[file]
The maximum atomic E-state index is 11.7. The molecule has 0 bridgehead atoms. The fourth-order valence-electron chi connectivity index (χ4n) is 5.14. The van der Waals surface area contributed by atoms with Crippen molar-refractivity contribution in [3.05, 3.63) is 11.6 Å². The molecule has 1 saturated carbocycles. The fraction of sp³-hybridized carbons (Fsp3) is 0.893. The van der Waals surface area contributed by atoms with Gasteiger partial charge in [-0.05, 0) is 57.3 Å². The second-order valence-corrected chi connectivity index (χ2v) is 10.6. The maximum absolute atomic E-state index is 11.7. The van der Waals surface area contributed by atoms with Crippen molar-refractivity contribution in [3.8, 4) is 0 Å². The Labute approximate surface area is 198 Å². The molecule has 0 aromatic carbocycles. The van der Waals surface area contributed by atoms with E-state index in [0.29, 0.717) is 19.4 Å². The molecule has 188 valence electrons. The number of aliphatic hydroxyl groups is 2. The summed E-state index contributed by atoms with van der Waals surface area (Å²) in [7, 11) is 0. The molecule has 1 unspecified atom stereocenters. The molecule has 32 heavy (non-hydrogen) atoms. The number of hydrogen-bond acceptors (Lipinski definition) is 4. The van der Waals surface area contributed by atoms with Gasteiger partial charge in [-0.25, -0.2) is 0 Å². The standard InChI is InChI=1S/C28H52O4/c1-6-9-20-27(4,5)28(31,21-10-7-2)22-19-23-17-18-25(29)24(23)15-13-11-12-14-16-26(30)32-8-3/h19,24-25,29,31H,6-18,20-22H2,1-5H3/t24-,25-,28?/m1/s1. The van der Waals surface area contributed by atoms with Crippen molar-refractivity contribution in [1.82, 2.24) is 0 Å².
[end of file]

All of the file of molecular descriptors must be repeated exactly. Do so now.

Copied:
The maximum atomic E-state index is 11.7. The molecule has 0 bridgehead atoms. The fourth-order valence-electron chi connectivity index (χ4n) is 5.14. The van der Waals surface area contributed by atoms with Crippen molar-refractivity contribution in [3.05, 3.63) is 11.6 Å². The molecule has 1 saturated carbocycles. The fraction of sp³-hybridized carbons (Fsp3) is 0.893. The van der Waals surface area contributed by atoms with Gasteiger partial charge in [-0.05, 0) is 57.3 Å². The second-order valence-corrected chi connectivity index (χ2v) is 10.6. The maximum absolute atomic E-state index is 11.7. The van der Waals surface area contributed by atoms with Crippen molar-refractivity contribution in [3.8, 4) is 0 Å². The Labute approximate surface area is 198 Å². The molecule has 0 aromatic carbocycles. The van der Waals surface area contributed by atoms with E-state index in [0.29, 0.717) is 19.4 Å². The molecule has 188 valence electrons. The number of aliphatic hydroxyl groups is 2. The summed E-state index contributed by atoms with van der Waals surface area (Å²) in [7, 11) is 0. The molecule has 1 unspecified atom stereocenters. The molecule has 32 heavy (non-hydrogen) atoms. The number of hydrogen-bond acceptors (Lipinski definition) is 4. The van der Waals surface area contributed by atoms with Gasteiger partial charge in [-0.25, -0.2) is 0 Å². The standard InChI is InChI=1S/C28H52O4/c1-6-9-20-27(4,5)28(31,21-10-7-2)22-19-23-17-18-25(29)24(23)15-13-11-12-14-16-26(30)32-8-3/h19,24-25,29,31H,6-18,20-22H2,1-5H3/t24-,25-,28?/m1/s1. The van der Waals surface area contributed by atoms with Crippen molar-refractivity contribution in [1.82, 2.24) is 0 Å².